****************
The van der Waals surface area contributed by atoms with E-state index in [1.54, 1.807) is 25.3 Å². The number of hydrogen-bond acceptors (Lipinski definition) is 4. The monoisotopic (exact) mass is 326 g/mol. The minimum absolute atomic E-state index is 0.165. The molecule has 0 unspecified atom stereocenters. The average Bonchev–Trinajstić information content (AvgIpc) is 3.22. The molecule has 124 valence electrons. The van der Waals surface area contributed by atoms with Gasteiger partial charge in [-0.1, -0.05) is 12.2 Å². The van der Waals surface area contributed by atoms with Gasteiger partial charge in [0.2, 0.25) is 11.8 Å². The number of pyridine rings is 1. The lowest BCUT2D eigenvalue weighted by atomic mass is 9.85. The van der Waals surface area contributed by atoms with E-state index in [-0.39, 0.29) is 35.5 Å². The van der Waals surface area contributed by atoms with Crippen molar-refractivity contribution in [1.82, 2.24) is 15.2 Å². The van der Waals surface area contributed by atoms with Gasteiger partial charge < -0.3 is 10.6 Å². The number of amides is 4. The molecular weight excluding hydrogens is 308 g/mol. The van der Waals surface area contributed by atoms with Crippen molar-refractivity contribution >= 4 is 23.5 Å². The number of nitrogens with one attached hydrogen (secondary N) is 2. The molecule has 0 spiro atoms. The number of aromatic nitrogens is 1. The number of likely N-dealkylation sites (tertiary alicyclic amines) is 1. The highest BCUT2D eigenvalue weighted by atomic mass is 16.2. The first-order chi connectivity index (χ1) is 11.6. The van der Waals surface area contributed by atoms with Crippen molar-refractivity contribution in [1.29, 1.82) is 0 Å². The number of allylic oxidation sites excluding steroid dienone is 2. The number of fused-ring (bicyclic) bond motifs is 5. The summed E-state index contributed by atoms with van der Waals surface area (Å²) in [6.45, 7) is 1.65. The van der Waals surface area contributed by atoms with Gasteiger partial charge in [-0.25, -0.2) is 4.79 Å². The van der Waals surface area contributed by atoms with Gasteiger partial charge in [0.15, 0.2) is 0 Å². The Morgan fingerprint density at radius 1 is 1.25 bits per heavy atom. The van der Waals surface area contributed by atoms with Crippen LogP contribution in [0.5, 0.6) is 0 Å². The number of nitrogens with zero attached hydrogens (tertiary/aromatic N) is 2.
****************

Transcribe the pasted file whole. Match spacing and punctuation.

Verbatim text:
The van der Waals surface area contributed by atoms with E-state index in [1.54, 1.807) is 25.3 Å². The number of hydrogen-bond acceptors (Lipinski definition) is 4. The monoisotopic (exact) mass is 326 g/mol. The minimum absolute atomic E-state index is 0.165. The molecule has 0 unspecified atom stereocenters. The average Bonchev–Trinajstić information content (AvgIpc) is 3.22. The molecule has 124 valence electrons. The van der Waals surface area contributed by atoms with Gasteiger partial charge in [-0.1, -0.05) is 12.2 Å². The van der Waals surface area contributed by atoms with Gasteiger partial charge in [0.2, 0.25) is 11.8 Å². The number of pyridine rings is 1. The lowest BCUT2D eigenvalue weighted by atomic mass is 9.85. The van der Waals surface area contributed by atoms with E-state index in [-0.39, 0.29) is 35.5 Å². The van der Waals surface area contributed by atoms with Crippen molar-refractivity contribution in [1.82, 2.24) is 15.2 Å². The van der Waals surface area contributed by atoms with Gasteiger partial charge < -0.3 is 10.6 Å². The number of amides is 4. The molecular weight excluding hydrogens is 308 g/mol. The van der Waals surface area contributed by atoms with Crippen molar-refractivity contribution >= 4 is 23.5 Å². The number of nitrogens with one attached hydrogen (secondary N) is 2. The molecule has 0 spiro atoms. The number of aromatic nitrogens is 1. The number of likely N-dealkylation sites (tertiary alicyclic amines) is 1. The highest BCUT2D eigenvalue weighted by atomic mass is 16.2. The first-order chi connectivity index (χ1) is 11.6. The van der Waals surface area contributed by atoms with Crippen molar-refractivity contribution in [1.29, 1.82) is 0 Å². The number of allylic oxidation sites excluding steroid dienone is 2. The number of fused-ring (bicyclic) bond motifs is 5. The summed E-state index contributed by atoms with van der Waals surface area (Å²) in [6.45, 7) is 1.65. The van der Waals surface area contributed by atoms with Gasteiger partial charge in [-0.25, -0.2) is 4.79 Å². The van der Waals surface area contributed by atoms with Gasteiger partial charge in [0.15, 0.2) is 0 Å². The Morgan fingerprint density at radius 1 is 1.25 bits per heavy atom. The van der Waals surface area contributed by atoms with Crippen LogP contribution in [0.5, 0.6) is 0 Å². The number of nitrogens with zero attached hydrogens (tertiary/aromatic N) is 2.